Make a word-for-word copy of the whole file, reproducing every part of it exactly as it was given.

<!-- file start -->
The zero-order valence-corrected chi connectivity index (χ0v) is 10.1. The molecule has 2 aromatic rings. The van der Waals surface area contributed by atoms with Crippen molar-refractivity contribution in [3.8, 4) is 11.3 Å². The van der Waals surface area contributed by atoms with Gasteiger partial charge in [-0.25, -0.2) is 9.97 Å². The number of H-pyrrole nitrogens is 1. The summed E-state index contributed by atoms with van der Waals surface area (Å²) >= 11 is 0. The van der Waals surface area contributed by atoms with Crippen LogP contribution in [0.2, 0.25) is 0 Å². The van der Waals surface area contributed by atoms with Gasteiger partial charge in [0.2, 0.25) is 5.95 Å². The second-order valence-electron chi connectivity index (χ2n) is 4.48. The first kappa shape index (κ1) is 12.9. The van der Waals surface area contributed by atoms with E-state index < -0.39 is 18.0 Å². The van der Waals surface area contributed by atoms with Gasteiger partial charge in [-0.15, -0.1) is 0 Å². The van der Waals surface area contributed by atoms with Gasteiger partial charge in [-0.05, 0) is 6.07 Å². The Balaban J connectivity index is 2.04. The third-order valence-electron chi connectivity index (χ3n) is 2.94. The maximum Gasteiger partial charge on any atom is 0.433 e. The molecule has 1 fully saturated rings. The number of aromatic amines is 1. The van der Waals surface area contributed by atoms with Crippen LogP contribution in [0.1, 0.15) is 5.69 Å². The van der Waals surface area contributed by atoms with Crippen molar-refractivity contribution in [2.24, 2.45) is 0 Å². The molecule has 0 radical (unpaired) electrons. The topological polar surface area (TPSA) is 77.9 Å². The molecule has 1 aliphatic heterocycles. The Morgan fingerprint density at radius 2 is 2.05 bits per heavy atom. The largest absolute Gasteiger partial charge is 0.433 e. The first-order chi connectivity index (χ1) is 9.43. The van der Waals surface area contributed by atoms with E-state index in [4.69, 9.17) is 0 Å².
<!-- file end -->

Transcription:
The zero-order valence-corrected chi connectivity index (χ0v) is 10.1. The molecule has 2 aromatic rings. The van der Waals surface area contributed by atoms with Crippen molar-refractivity contribution in [3.8, 4) is 11.3 Å². The van der Waals surface area contributed by atoms with Gasteiger partial charge in [-0.25, -0.2) is 9.97 Å². The number of H-pyrrole nitrogens is 1. The summed E-state index contributed by atoms with van der Waals surface area (Å²) >= 11 is 0. The van der Waals surface area contributed by atoms with Crippen LogP contribution in [0.2, 0.25) is 0 Å². The van der Waals surface area contributed by atoms with Gasteiger partial charge in [0.2, 0.25) is 5.95 Å². The second-order valence-electron chi connectivity index (χ2n) is 4.48. The first kappa shape index (κ1) is 12.9. The van der Waals surface area contributed by atoms with E-state index < -0.39 is 18.0 Å². The van der Waals surface area contributed by atoms with Gasteiger partial charge in [-0.15, -0.1) is 0 Å². The van der Waals surface area contributed by atoms with Gasteiger partial charge in [-0.05, 0) is 6.07 Å². The Balaban J connectivity index is 2.04. The third-order valence-electron chi connectivity index (χ3n) is 2.94. The maximum Gasteiger partial charge on any atom is 0.433 e. The molecule has 1 fully saturated rings. The number of aromatic amines is 1. The van der Waals surface area contributed by atoms with Crippen LogP contribution in [0.1, 0.15) is 5.69 Å². The van der Waals surface area contributed by atoms with Crippen molar-refractivity contribution in [2.24, 2.45) is 0 Å². The molecule has 0 radical (unpaired) electrons. The topological polar surface area (TPSA) is 77.9 Å². The molecule has 1 aliphatic heterocycles. The Morgan fingerprint density at radius 2 is 2.05 bits per heavy atom. The largest absolute Gasteiger partial charge is 0.433 e. The first-order chi connectivity index (χ1) is 9.43. The van der Waals surface area contributed by atoms with E-state index in [4.69, 9.17) is 0 Å².